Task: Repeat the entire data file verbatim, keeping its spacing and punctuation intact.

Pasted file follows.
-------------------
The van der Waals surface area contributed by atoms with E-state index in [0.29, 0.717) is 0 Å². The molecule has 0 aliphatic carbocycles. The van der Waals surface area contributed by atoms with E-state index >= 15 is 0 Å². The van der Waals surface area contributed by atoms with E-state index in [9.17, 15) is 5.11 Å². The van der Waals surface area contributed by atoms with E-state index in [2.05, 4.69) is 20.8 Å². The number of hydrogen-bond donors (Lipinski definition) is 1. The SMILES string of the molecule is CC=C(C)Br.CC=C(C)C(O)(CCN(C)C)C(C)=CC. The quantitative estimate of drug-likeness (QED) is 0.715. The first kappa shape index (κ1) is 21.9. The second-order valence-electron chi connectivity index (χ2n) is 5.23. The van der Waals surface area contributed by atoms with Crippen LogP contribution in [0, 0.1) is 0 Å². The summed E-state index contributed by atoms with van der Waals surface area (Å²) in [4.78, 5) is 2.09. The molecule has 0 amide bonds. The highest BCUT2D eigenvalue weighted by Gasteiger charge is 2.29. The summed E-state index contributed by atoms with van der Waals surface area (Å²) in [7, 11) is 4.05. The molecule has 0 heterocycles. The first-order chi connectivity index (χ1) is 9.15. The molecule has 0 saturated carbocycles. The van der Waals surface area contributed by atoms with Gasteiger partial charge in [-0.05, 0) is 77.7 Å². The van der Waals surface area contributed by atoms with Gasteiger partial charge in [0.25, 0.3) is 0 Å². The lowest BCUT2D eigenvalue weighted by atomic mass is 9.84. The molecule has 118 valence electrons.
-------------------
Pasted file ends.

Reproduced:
The van der Waals surface area contributed by atoms with E-state index in [0.29, 0.717) is 0 Å². The molecule has 0 aliphatic carbocycles. The van der Waals surface area contributed by atoms with E-state index >= 15 is 0 Å². The van der Waals surface area contributed by atoms with E-state index in [9.17, 15) is 5.11 Å². The van der Waals surface area contributed by atoms with E-state index in [2.05, 4.69) is 20.8 Å². The number of hydrogen-bond donors (Lipinski definition) is 1. The SMILES string of the molecule is CC=C(C)Br.CC=C(C)C(O)(CCN(C)C)C(C)=CC. The quantitative estimate of drug-likeness (QED) is 0.715. The first kappa shape index (κ1) is 21.9. The second-order valence-electron chi connectivity index (χ2n) is 5.23. The van der Waals surface area contributed by atoms with Crippen LogP contribution in [0, 0.1) is 0 Å². The summed E-state index contributed by atoms with van der Waals surface area (Å²) in [4.78, 5) is 2.09. The molecule has 0 amide bonds. The highest BCUT2D eigenvalue weighted by Gasteiger charge is 2.29. The summed E-state index contributed by atoms with van der Waals surface area (Å²) in [7, 11) is 4.05. The molecule has 0 heterocycles. The first-order chi connectivity index (χ1) is 9.15. The molecule has 0 saturated carbocycles. The van der Waals surface area contributed by atoms with Gasteiger partial charge in [-0.05, 0) is 77.7 Å². The van der Waals surface area contributed by atoms with Gasteiger partial charge in [0.25, 0.3) is 0 Å². The lowest BCUT2D eigenvalue weighted by atomic mass is 9.84. The molecule has 118 valence electrons.